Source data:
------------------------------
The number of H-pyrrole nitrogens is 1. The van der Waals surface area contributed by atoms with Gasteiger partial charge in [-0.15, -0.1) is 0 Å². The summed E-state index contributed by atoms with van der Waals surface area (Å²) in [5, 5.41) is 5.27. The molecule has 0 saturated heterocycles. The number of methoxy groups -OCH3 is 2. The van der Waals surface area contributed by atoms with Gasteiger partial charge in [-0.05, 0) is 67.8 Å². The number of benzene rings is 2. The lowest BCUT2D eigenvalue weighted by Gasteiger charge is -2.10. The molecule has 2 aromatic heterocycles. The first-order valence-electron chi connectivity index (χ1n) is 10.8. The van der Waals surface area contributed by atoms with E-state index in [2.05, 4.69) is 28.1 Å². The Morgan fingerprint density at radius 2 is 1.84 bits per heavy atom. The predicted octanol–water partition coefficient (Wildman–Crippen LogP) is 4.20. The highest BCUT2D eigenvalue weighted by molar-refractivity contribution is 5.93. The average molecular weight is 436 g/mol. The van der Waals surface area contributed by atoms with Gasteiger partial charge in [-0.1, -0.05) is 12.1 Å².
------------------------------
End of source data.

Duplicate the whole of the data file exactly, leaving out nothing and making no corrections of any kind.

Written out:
The number of H-pyrrole nitrogens is 1. The van der Waals surface area contributed by atoms with Gasteiger partial charge in [-0.15, -0.1) is 0 Å². The summed E-state index contributed by atoms with van der Waals surface area (Å²) in [5, 5.41) is 5.27. The molecule has 0 saturated heterocycles. The number of methoxy groups -OCH3 is 2. The van der Waals surface area contributed by atoms with Gasteiger partial charge in [-0.05, 0) is 67.8 Å². The number of benzene rings is 2. The lowest BCUT2D eigenvalue weighted by Gasteiger charge is -2.10. The molecule has 2 aromatic heterocycles. The first-order valence-electron chi connectivity index (χ1n) is 10.8. The van der Waals surface area contributed by atoms with E-state index in [2.05, 4.69) is 28.1 Å². The Morgan fingerprint density at radius 2 is 1.84 bits per heavy atom. The predicted octanol–water partition coefficient (Wildman–Crippen LogP) is 4.20. The highest BCUT2D eigenvalue weighted by molar-refractivity contribution is 5.93. The average molecular weight is 436 g/mol. The van der Waals surface area contributed by atoms with Gasteiger partial charge in [-0.1, -0.05) is 12.1 Å².